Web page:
Chronicling the days leading up to a supposed alien abduction through the eyes of a fractured suburban family, Dark Skies sees a couple and their two boys trapped in a familiar mire of unpaid bills, work pressures and teenage angst.
The ordinariness of the protagonists, who lie about a disastrous job interview or stare longingly at the girl next door, contrasts sharply with the disturbing events that threaten to rob them of their sanity.
Mum Lacy (Keri Russell) is woken in the middle of the night and discovers the contents of the fridge strewn across the floor and the back door open.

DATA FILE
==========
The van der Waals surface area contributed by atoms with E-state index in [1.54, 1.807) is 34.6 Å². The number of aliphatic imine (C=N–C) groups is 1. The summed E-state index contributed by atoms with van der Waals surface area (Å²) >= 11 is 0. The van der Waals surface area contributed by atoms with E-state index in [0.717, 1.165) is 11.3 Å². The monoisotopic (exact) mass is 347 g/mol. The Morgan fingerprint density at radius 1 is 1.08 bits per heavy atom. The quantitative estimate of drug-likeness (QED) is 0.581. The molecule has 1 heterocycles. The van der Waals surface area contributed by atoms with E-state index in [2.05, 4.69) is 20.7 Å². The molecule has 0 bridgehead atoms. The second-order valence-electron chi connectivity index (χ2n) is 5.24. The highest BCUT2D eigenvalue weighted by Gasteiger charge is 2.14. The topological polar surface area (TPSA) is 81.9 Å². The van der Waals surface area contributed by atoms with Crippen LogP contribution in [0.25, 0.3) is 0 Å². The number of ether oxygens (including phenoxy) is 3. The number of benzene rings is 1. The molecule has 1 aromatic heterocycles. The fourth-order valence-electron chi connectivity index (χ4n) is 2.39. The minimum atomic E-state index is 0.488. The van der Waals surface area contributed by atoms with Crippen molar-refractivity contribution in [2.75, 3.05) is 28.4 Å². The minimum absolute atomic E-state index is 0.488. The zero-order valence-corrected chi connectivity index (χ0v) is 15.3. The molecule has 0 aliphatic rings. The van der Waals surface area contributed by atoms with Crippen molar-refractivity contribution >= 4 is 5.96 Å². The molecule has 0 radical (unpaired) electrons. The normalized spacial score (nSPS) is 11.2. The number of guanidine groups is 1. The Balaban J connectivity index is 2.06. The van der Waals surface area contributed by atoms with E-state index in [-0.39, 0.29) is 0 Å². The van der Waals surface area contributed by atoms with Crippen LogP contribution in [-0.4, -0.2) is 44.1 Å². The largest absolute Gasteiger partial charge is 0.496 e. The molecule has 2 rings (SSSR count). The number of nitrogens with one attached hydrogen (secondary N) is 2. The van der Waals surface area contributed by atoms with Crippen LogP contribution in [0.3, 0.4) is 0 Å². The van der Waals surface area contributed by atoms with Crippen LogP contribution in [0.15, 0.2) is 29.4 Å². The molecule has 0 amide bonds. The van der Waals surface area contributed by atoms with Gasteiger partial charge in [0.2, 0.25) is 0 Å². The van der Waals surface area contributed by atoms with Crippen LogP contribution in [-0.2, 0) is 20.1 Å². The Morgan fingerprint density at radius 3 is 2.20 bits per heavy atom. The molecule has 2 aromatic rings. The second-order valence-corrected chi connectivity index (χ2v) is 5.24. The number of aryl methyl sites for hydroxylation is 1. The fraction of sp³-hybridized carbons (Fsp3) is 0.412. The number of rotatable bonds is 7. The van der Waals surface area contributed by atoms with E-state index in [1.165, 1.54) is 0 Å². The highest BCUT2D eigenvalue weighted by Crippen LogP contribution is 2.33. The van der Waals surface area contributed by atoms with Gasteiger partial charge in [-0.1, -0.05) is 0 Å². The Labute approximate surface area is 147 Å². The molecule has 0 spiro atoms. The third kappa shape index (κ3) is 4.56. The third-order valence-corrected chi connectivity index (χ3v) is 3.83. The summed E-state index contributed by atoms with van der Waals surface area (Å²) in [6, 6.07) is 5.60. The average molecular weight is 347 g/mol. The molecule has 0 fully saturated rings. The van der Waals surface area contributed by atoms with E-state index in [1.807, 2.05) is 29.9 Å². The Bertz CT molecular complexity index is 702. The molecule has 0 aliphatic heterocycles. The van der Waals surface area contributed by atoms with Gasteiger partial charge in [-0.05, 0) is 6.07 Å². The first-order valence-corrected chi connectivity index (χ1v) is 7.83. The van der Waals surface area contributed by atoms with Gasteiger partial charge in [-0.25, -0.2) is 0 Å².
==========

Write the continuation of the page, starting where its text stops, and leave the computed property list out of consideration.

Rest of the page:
She and husband Daniel (Josh Hamilton) witness more strange occurrences. And, as these bizarre events increase in frequency and ferocity (including the mass suicide of flocks of birds), Daniel and Lacy struggle to protect their children from harm.
Lacy opens her mind to the possibility that her family is being targeted by a force from another planet and enlists the help of an alien specialist, who knows exactly what the family is going through.
Dark Skies sustains tension by grounding most of the family’s torment in reality but the familiarity of the set-up and its execution are a disappointment.